Volvo is also more generous with standard driver-assist tech than its rivals. The list of standard features includes a driver-attention monitor, traffic-sign recognition, lane-keep assist, lane-departure warning, run-off road mitigation, automatic emergency braking (with pedestrian, cyclist, and large-animal detection), forward-collision warning, and blind-spot monitoring with rear cross-traffic alert.

Options include a 360-degree camera system and Volvo’s Pilot Assist driver aid. Pilot Assist combines adaptive cruise control with automated lane centering for highway driving. While Pilot Assist is one of the best iterations of this tech we’ve seen, with smoother control inputs than most other comparable systems, it’s still fairly limited. It still has trouble keeping the car centered on some highway curves, for example.


7/ 10

FWD V60 models with the turbo-four engine get 27 mpg combined (23 mpg city, 34 mpg highway) EPA fuel-economy ratings, while the AWD V60 Cross Country is rated at 25 mpg combined (22 mpg city, 31 mpg highway). Over a week of driving, we averaged 23.9 mpg with the Cross Country, per the car’s trip computer.

Those gas-mileage numbers are pretty good for a vehicle of this size, but the V60 T8 Polestar Engineered plug-in hybrid also offers 22 miles of all-electric range, with an efficiency rating of 69 MPGe combined. It also gets 30 mpg combined in hybrid mode.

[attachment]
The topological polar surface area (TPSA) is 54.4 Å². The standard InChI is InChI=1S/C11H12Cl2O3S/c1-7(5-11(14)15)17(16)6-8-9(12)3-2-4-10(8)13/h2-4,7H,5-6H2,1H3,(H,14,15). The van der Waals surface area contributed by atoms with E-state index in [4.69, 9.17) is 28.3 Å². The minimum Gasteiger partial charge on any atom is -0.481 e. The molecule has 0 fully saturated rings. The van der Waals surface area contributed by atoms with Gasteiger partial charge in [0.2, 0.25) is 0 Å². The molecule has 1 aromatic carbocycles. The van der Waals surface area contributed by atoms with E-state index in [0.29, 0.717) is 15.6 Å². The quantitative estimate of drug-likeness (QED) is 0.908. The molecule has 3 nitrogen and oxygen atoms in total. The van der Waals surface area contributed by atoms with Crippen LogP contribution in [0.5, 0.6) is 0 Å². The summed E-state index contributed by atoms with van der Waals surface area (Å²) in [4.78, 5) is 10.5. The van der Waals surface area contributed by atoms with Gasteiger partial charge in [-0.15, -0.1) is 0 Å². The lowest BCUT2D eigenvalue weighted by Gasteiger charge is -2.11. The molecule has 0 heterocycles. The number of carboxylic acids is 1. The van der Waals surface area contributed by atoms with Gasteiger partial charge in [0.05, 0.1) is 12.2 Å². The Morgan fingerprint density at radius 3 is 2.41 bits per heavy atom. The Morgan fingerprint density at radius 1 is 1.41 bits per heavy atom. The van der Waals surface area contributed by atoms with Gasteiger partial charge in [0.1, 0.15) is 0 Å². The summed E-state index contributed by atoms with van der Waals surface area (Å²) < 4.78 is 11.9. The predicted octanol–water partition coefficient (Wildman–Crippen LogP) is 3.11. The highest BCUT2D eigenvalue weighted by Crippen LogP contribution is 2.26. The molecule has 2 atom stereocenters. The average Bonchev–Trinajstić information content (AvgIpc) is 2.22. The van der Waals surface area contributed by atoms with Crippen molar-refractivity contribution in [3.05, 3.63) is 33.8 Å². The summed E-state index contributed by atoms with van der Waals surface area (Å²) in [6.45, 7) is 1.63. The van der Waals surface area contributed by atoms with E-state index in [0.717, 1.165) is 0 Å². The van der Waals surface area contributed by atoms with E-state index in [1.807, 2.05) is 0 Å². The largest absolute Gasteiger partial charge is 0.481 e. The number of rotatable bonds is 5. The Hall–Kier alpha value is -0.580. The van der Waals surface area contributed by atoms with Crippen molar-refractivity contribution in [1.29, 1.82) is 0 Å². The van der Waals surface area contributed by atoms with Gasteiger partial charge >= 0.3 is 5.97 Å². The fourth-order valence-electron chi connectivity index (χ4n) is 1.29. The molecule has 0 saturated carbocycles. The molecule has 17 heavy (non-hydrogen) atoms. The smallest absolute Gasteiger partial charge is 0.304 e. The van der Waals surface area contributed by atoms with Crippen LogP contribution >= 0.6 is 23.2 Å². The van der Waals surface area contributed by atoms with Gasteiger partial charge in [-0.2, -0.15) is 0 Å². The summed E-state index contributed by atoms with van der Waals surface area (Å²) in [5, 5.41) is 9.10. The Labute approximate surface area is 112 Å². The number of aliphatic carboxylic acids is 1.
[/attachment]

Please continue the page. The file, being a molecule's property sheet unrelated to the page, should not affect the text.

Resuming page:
Volvo offers a four-year, 50,000-mile, basic warranty and a four-year, 50,000-mile powertrain warranty for all XC90 models, plus an eight-year, 100,000-mile battery warranty for the Polestar Engineered plug-in hybrid.

Pricing for the 2021 Volvo V60 starts at $41,945 for the base FWD T5 Momentum trim level. The Inscription and R-Design models both start at $47,495, while the AWD Polestar Engineered plug-in hybrid starts at $68,295 (all prices include a mandatory $995 destination charge).

Boasting standard all-wheel drive and model-specific styling features, our Cross Country test car had a $46,445 base MSRP. Options like Nappa leather upholstery, four-zone automatic climate control, massaging front seats, 19-inch wheels, and Pilot Assist (part of the Advanced Package) drove the as-tested price up to $58,090. Price inflation like that is typical of luxury brands, which are very stingy with equipment on base models. Volvo does better than most by making a lot of driver-assist tech standard equipment, at least.

It’s worth noting that the Subaru Outback performs basically the same function as the V60 Cross Country for significantly less, but the Volvo offers a greater level of refinement, interior quality, and available equipment. The Subaru is just a basic wagon. For extra money, the Volvo gives you something more. Isn’t that what luxury cars are all about?

Updated by Stephen Edelstein